Fighting for their Future

My daughter is 14 and is preoccupied about the survival of our planet.

When I was 14 I spent my time mostly bothered about boys, spots and whether I had too much eyeliner on. Although according to my friend Sharon you could never use enough eyeliner. The point is I’m angry that my child’s concerns are beyond the usual teenage angst.

There is a tangible fear that hangs over her head. This just isn’t something she should have to be so concerned about. It’s something movies are made of. Maybe starring Idris Elba (bare-chested and a bit sweaty) battling the fossil fuel hungry conglomerates… Anyway I digress.  She is scared. So am I. And so should you be.

It’s great she has an awareness of environmental issues. She’s the one who has pushed the family to recycle. She nags me to buy an electric car. We use reusable water bottles and the mesh veg bags and we have eliminated meat from our diet (mostly, or I’m headed for divorce).  But when I step outside my bubble I feel there’s only so much more we can do.

I’m still guilty of clocking up my fair share of air miles over the years, we all love a bit of Tupperware and don’t get me started on the amount of plastic bags I used to line my school Jelly Bag in the day. I hang my head in 80s plastic culture shame.

In reality although the end user plays a part it’s fundamentally out of our control. The greenhouse gases which have kept the earth’s climate habitable are now incredibly out of balance. Every sector from manufacturing to agriculture and from transportation to power production is culpable.

The impact of global warming is very real. Extreme weather, melting ice caps, the extinction of plants and animals are just a few of the consequences. There is an almighty apocalyptic crisis looming and our children – the ones who are the least responsible for climate change – will be the ones who will shoulder the burden.

And it’s now these kids who are standing up and shouting the loudest. Kids like Greta Thunberg who at 15 has become an outspoken activist and encouraged youngsters to stand up and be counted by joining school strikes throughout the world with her FridaysforFuture campaign.  The Swedish teen is urging world leaders to act immediately: “I want you to feel the fear I feel every day. Act as if the house is on fire – because it is.”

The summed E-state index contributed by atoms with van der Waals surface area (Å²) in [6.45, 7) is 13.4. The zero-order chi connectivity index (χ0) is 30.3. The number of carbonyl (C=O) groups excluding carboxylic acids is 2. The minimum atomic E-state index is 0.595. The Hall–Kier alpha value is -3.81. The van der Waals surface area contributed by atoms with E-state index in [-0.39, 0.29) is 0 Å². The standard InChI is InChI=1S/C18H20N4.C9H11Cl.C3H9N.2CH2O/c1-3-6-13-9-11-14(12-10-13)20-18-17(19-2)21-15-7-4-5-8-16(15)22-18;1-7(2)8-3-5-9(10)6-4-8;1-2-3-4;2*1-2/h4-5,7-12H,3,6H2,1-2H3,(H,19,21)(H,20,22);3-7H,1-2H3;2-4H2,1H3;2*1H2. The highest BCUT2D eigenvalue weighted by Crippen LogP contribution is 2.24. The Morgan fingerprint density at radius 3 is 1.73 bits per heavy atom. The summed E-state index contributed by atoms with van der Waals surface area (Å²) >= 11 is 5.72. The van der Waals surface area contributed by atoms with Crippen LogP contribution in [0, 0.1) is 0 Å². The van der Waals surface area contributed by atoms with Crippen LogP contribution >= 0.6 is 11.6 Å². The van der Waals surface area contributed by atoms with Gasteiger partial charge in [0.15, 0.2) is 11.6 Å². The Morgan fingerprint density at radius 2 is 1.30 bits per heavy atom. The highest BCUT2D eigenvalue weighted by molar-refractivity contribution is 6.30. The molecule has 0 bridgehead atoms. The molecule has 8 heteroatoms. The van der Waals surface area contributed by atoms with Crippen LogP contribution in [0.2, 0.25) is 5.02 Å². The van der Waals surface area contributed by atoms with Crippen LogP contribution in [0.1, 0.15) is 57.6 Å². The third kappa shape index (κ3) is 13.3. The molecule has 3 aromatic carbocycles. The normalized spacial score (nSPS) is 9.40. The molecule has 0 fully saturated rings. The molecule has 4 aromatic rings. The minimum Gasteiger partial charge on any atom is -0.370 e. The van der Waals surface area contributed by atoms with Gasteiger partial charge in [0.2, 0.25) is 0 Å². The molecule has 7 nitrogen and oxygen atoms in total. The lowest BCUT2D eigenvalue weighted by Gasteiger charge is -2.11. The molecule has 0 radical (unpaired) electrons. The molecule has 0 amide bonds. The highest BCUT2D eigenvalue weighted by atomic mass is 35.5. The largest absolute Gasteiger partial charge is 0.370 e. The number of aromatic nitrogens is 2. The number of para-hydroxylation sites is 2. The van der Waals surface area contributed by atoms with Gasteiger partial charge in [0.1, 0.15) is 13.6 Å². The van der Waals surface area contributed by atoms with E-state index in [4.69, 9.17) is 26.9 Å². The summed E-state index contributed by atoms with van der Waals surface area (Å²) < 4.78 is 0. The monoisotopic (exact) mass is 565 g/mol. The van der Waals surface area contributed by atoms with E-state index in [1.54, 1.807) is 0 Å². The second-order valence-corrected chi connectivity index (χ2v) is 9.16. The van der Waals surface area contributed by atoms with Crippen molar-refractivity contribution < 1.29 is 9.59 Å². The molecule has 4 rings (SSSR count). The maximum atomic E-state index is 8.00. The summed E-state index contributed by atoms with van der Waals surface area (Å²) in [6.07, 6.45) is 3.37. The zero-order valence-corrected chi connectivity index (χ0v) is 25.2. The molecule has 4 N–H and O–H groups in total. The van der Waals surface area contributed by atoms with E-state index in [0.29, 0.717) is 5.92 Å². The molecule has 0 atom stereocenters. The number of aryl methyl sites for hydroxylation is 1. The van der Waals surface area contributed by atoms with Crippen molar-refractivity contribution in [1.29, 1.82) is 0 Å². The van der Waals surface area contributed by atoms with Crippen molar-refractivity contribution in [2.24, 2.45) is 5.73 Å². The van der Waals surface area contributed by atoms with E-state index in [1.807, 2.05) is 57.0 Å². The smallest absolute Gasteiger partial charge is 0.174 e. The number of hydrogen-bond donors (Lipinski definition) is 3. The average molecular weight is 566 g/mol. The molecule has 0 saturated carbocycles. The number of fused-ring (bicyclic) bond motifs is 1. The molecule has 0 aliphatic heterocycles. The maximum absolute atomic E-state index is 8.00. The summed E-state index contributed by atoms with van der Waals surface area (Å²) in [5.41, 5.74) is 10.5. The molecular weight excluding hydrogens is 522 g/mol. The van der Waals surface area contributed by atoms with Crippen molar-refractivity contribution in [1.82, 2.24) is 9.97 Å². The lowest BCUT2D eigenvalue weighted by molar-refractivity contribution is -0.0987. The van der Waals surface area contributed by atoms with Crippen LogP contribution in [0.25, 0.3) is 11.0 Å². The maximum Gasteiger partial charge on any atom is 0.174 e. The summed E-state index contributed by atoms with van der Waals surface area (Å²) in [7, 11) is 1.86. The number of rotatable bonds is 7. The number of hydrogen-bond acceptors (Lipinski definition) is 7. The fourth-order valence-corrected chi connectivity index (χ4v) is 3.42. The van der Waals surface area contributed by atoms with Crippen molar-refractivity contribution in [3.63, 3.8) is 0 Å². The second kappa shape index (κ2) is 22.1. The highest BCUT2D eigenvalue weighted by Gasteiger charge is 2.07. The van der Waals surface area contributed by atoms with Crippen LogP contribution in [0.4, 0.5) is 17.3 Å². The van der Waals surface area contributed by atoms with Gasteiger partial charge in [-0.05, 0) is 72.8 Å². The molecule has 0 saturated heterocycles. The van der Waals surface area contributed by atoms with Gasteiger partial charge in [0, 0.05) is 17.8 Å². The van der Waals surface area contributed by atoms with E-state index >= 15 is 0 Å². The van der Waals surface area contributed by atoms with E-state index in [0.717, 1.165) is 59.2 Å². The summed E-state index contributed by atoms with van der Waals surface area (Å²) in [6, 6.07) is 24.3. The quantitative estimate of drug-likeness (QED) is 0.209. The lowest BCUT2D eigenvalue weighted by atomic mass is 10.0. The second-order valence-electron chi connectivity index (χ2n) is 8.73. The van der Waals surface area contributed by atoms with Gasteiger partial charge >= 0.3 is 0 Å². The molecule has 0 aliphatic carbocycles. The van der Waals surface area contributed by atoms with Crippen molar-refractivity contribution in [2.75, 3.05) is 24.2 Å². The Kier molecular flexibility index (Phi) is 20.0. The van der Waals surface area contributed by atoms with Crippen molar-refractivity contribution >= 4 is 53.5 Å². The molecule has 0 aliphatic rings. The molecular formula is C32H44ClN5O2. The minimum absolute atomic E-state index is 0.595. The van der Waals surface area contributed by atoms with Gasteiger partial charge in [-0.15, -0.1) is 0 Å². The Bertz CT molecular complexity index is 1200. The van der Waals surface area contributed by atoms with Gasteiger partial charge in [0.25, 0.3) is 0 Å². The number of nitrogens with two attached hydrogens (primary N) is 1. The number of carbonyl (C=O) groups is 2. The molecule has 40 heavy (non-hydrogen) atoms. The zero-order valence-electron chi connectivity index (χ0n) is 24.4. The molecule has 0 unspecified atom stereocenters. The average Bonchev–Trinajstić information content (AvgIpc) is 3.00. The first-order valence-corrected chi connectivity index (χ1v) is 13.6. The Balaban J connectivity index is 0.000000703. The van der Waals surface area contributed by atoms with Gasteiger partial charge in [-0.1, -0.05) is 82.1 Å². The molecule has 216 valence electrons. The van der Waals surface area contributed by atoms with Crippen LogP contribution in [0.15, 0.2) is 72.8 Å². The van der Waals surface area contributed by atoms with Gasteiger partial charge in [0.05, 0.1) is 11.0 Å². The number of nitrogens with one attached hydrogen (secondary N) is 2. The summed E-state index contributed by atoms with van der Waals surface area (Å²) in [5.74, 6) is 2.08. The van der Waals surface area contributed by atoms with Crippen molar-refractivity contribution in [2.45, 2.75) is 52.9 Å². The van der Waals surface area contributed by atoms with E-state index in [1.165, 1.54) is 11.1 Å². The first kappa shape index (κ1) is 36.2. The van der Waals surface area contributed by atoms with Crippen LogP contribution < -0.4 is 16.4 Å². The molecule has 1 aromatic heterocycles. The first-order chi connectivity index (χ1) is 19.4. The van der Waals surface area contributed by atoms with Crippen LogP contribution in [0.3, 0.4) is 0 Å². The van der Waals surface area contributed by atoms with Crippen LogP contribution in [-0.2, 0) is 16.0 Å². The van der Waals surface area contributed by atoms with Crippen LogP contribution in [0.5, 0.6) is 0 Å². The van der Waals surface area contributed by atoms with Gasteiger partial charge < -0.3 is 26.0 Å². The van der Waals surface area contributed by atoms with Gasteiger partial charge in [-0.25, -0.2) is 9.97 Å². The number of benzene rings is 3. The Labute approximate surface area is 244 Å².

Then there’s young American Kelsey Juliana. In 2015 at the age of 19 she took on the US government. Juliana joined 20 other youngsters to file a law suit against the US government now known as Juliana v. The United States.  A court hearing was recently held to decide whether these young people actually have constitutional rights to be protected from climate change and whether the case has enough legal merit to go to trial.

I take my eco-friendly hat off to these kids. They are battling against a power and money hungry institution which is refusing to look at the bigger picture. The issue of global warming is not a chic new hippy trend. It’s been taunting us for the last 40 to 50 years and now it’s at crisis point. It’s at a sit up and take fucking notice point.

On the one hand it’s terribly sad that it takes our children to fight a battle they didn’t even create. That they have to spend their childhood attempting to fix the mistakes of bad management. On the other hand at least they are fighting.

So let’s help them. Let’s reduce our own carbon footprint. Every little bit helps whether you install solar panels or cut down on plastic. I know it’s hard. Some days I’m on a mission like an eco superhero in a hemp sarong armed with a vegan cookbook. Other days I’m just so swamped with palpable parenting problems that climate change and general day to day issues somehow fail to harmoniously co-exist. There’s a yawning chasm between composting and the PlayStation and tofu and chicken nuggets.

Fortunately wine comes in a glass bottle.

Published: Selfish Mother 2019

2 thoughts on “Fighting for their Future

  1. I’m with you on that one! My husband is a Chartered Waste Manager, which means he refuses to throw anything away. He doesn’t try to cut down on disposable plastic consumption, rather he tells me that it can be recycled, and if our local authority won’t do it, he takes it away (by which I mean he stashes it in the garage). I am trying to reduce our plastic use, but it is so hard. Our family has a small energy footprint, but I do see that the issue lies with “the older generation.” I’m a child of the 80s, and I grew up with the knowledge that we had too much stuff, we should recycle what we could, and we should stop consuming needlessly. But maybe it was too late at that point? I don’t know. We can only do our bit. And yes, let’s enjoy our wine! 😉

    Liked by 1 person

    1. I bet your garage is interesting! It’s relentless and worrying. I’m slowly eliminating plastic product by product. Not entirely but am so conscious of it now. Thanks for the comment 🙂


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